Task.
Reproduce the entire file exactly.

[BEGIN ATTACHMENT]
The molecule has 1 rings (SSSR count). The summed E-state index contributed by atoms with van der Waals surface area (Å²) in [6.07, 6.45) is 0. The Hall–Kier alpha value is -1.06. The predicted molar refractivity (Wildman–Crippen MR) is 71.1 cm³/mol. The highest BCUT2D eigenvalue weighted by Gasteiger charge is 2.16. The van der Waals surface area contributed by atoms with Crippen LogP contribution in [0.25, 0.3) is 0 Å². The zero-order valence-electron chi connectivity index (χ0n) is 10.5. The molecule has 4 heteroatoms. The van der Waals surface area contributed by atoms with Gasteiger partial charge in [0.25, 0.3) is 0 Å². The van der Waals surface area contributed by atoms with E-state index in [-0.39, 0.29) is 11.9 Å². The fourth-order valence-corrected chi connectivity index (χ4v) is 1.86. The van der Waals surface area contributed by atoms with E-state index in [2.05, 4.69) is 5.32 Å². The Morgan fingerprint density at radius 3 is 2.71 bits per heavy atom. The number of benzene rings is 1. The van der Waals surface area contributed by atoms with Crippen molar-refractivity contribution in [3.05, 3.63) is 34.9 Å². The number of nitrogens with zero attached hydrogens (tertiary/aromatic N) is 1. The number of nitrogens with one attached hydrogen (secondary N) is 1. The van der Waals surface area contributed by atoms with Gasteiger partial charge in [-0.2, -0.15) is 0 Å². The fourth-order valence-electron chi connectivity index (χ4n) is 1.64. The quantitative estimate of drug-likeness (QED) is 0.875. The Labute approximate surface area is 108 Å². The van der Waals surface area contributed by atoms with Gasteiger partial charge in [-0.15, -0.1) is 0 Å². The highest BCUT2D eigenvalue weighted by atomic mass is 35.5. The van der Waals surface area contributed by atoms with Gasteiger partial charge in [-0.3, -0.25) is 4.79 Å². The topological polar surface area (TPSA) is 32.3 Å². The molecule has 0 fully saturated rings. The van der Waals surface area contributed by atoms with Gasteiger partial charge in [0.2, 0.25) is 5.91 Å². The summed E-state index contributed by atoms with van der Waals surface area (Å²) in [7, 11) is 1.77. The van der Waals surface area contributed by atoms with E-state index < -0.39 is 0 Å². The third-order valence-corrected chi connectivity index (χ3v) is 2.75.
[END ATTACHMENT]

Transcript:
The molecule has 1 rings (SSSR count). The summed E-state index contributed by atoms with van der Waals surface area (Å²) in [6.07, 6.45) is 0. The Hall–Kier alpha value is -1.06. The predicted molar refractivity (Wildman–Crippen MR) is 71.1 cm³/mol. The highest BCUT2D eigenvalue weighted by Gasteiger charge is 2.16. The van der Waals surface area contributed by atoms with Crippen LogP contribution in [0.25, 0.3) is 0 Å². The zero-order valence-electron chi connectivity index (χ0n) is 10.5. The molecule has 4 heteroatoms. The van der Waals surface area contributed by atoms with Gasteiger partial charge in [0.25, 0.3) is 0 Å². The van der Waals surface area contributed by atoms with E-state index in [-0.39, 0.29) is 11.9 Å². The fourth-order valence-corrected chi connectivity index (χ4v) is 1.86. The van der Waals surface area contributed by atoms with E-state index in [2.05, 4.69) is 5.32 Å². The Morgan fingerprint density at radius 3 is 2.71 bits per heavy atom. The number of benzene rings is 1. The van der Waals surface area contributed by atoms with Crippen molar-refractivity contribution in [3.05, 3.63) is 34.9 Å². The number of nitrogens with zero attached hydrogens (tertiary/aromatic N) is 1. The number of nitrogens with one attached hydrogen (secondary N) is 1. The van der Waals surface area contributed by atoms with Gasteiger partial charge in [-0.2, -0.15) is 0 Å². The fourth-order valence-electron chi connectivity index (χ4n) is 1.64. The quantitative estimate of drug-likeness (QED) is 0.875. The Labute approximate surface area is 108 Å². The van der Waals surface area contributed by atoms with Gasteiger partial charge in [-0.15, -0.1) is 0 Å². The highest BCUT2D eigenvalue weighted by atomic mass is 35.5. The van der Waals surface area contributed by atoms with Gasteiger partial charge in [-0.3, -0.25) is 4.79 Å². The topological polar surface area (TPSA) is 32.3 Å². The molecule has 0 fully saturated rings. The van der Waals surface area contributed by atoms with Gasteiger partial charge in [0.2, 0.25) is 5.91 Å². The summed E-state index contributed by atoms with van der Waals surface area (Å²) in [7, 11) is 1.77. The van der Waals surface area contributed by atoms with E-state index < -0.39 is 0 Å². The third-order valence-corrected chi connectivity index (χ3v) is 2.75.